By RANDI ROSSMANN © 2999, Santa Rosa Press Democrat Staff Writer
WINDSOR - Two Windsor police officers shot and killed a woman Monday evening after entering a home in search of a woman reportedly being held against her will, authorities said.
Officers kicked in the door of the Windsor Victorian house and found a woman in a darkened bedroom, pointing what appeared to be a gun at them, police said.
The officers fired, wounding 31-year-old Erin McDonald, who died less than six hours later at Sutter Medical Center in Santa Rosa.
Police entered the home after receiving the call from a woman who said that she was tied up on the second floor of the home and that there was a woman on the first floor with a gun and a knife. The woman hung up after the 5:30 p.m. call and attempts by dispatchers to reach her went unanswered, authorities said.
Windsor Police Chief Dave Sederholm said officers surrounded the house at 8635 Old Redwood Highway before entering and confronting McDonald in the downstairs bedroom.
The two officers involved in the shooting were identified as Mark Fuston and Tom Howard.
Both have worked more than five years for the Sheriff's Department, including five years for Howard in Windsor and about three for Fuston in Windsor. Both officers were placed on administrative leave pending the investigation.
Authorities said no one else was found in the house. They would not speculate if the dead woman actually made the call. Authorities said a gun was found in the bedroom.
There was the scent of natural gas inside and outside the house, police said, and Windsor fire officials were called to turn off the gas.
Witnesses said officers kicked in the door and broke out a window before shooting the woman, the first police shooting in the county since July 1998.
McDonald was taken by ambulance to Sutter, where she underwent emergency surgery Monday night. Sederholm confirmed McDonald died just before 11 p.m. Windsor police would not say how many times she had been shot or how many shots had been fired. She was hit in the upper torso.
Witnesses, however, said they heard many shots.
"We heard two gunshots and a pause, and then five or six more," said Ruthine Bawden, who was on her porch barbecuing as the scene unfolded across the street.
"The guns were pulled right ready" as officers slowly moved to the front of the house, she said. Two Windsor officers and a CHP officer were first to arrive at the scene. A sheriff's deputy also responded "because of the type of call," Sheriff's Lt. Jay Farmer said.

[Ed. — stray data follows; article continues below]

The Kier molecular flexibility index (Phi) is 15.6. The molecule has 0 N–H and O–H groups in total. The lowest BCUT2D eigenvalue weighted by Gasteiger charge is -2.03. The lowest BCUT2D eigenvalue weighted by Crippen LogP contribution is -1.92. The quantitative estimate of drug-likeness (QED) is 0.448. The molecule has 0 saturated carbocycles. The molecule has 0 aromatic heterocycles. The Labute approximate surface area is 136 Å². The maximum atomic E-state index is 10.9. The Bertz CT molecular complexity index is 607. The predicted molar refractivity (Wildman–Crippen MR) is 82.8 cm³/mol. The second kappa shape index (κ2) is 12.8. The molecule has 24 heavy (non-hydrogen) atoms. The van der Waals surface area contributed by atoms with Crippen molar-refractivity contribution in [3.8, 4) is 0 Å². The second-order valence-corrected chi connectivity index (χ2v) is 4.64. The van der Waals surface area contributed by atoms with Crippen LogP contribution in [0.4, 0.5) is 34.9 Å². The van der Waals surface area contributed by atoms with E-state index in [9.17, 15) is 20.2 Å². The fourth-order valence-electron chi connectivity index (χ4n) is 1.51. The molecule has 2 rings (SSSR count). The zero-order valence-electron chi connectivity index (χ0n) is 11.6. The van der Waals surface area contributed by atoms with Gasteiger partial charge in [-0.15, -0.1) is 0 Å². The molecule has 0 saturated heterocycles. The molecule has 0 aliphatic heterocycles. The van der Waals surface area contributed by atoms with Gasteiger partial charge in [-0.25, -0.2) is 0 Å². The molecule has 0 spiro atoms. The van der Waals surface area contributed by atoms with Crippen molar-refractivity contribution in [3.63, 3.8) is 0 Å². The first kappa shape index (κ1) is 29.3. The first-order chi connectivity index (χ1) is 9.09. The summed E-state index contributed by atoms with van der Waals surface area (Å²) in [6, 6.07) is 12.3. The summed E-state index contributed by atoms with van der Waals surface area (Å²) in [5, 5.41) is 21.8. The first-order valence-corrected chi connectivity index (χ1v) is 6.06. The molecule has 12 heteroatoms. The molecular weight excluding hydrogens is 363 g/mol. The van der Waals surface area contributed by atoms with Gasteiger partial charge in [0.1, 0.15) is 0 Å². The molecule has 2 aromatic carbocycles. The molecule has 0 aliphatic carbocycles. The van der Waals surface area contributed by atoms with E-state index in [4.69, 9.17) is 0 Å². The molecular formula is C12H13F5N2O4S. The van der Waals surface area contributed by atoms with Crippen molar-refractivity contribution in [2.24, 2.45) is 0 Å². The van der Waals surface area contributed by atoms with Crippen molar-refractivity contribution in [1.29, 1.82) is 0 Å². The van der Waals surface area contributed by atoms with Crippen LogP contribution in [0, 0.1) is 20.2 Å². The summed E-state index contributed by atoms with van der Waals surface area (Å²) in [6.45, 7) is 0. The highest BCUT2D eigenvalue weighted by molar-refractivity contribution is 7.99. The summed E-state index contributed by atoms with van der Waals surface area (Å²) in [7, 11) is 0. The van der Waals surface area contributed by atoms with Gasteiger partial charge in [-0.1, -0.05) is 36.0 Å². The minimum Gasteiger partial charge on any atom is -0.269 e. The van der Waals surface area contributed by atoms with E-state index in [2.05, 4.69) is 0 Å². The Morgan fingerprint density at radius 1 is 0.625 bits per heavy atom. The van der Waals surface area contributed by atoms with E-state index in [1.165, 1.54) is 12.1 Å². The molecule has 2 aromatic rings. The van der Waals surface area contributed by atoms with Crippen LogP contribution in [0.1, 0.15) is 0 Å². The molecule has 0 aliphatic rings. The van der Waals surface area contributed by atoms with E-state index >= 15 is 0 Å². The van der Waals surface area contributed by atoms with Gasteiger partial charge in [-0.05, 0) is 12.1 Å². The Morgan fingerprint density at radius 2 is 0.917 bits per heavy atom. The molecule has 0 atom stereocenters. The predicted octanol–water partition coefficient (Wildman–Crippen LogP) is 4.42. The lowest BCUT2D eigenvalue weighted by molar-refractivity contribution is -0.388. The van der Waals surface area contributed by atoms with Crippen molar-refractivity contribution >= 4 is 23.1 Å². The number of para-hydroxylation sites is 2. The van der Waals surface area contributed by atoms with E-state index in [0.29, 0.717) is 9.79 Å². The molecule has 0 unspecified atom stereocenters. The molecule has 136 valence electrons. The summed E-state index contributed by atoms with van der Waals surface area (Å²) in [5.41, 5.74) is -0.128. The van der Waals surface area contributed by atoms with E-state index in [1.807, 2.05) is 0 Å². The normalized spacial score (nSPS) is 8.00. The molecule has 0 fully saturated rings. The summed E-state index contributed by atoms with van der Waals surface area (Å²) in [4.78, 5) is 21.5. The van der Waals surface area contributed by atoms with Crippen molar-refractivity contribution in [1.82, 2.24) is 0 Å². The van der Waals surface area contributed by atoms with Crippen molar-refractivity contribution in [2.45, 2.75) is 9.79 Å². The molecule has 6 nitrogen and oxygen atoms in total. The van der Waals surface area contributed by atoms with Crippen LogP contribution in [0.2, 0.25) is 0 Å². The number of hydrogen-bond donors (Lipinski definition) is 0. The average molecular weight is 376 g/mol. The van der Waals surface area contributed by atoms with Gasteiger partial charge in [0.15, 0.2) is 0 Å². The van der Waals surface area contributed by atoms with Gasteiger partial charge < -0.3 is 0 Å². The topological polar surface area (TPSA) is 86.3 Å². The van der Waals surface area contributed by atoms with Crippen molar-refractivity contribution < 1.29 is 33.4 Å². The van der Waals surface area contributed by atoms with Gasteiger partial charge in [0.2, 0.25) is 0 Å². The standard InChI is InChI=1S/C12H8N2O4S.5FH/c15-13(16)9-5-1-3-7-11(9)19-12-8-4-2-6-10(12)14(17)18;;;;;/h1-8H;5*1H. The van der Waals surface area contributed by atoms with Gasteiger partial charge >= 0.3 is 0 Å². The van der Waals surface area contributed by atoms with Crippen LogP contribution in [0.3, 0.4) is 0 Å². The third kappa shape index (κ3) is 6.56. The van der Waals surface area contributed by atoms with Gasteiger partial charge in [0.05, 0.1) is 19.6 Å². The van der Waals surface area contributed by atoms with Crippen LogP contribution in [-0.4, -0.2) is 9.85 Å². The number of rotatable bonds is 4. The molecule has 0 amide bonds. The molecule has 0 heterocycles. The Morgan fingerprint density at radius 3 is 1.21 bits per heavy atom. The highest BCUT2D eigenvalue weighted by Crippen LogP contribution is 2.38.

A 19-year-old neighbor said he saw police arrive and went outside to see what was happening. "They kicked in the door, they broke out a window and fired through the window," said Dominick DeBari.
Police disputed that account, saying the shooting occurred in the downstairs bedroom.
DeBari said he heard police first bang on the door, but there was no answer, so they kicked it in.
"It is odd to see. This is a peaceful town," said Cory DeBari, Dominick Debari's father.
McDonald was the mother of at least one child, who was at a neighbor's house at the time of the confrontation, police officials said.
Neighbors said the woman rented the home and had lived there less than six months with her boyfriend, her child and perhaps one other child.
The boyfriend arrived home from work Monday night to find the house, a large, yellow Victorian with gingerbread trim, cordoned off, yellow police tape surrounding the property and officers directing traffic away from the scene.
Because Windsor officers were involved in the shooting, the investigation is being led by the Santa Rosa Police Department, with help from officers from other agencies. The county protocol is to call in another agency when there is an officer-involved shooting.
The last shooting by a police officer in Sonoma County was in July 1998, when a sheriff's deputy wounded an ex-convict threatening to kill himself and possibly harm his 2-year-old son.
Police shot and killed seven men in the county between April 1995 and March 1998. Santa Rosa police officers were involved in five of the shootings. Rohnert Park and Petaluma officers took part in the other shootings.
Each shooting was ruled justifiable by investigating agencies.
Community activists were galvanized by the 1997 shooting of 33-year-old Kuan Chung Kao, who was killed outside his Rohnert Park home as he threatened officers with a 6-foot wooden pole. As a result of their outcry, the U.S. Commission on Civil Rights held a February 1998 hearing in Santa Rosa, but the commission has yet to release its report.
Staff Writer Robert Digitale contributed to this story.
U.S. CIVIL RIGHTS COMMISSION HOLDING UP THE SANTA ROSA REPORT FOR 2 YEARS! WHY?
In February 1998, the United States Civil Rights Commission held public hearings in Santa Rosa. Many individuals testified about police brutality, the kidnapping and abuse of children, the "legal" kidnapping of a child via court decisions, home invasions, and the death of an Asian American at the hands of the police in Rohnert Park. Within six months after the February 1998 hearings, the report of the commission was to be issued. THE REPORT HAS STILL NOT BEEN MADE PUBLIC. The Santa Rosa Press Democrat through Lori Davis, reporter has filed a Freedom of Information Request to obtain the report. WHY ISN'T THE REPORT PUBLIC?
The United States Civil Rights Commission voted unanimously to conduct a hearing in Santa Rosa, California in response to a very high number, per capita, of deaths involving the local law enforcement agencies. The panel wanted to learn more about the region's unusual number of "critical incidents", i.e. deaths. WHO IS HIDING WHAT HERE? WILL HEADS ROLL WHEN THE REPORT HITS THE PRESS? STAY TUNED!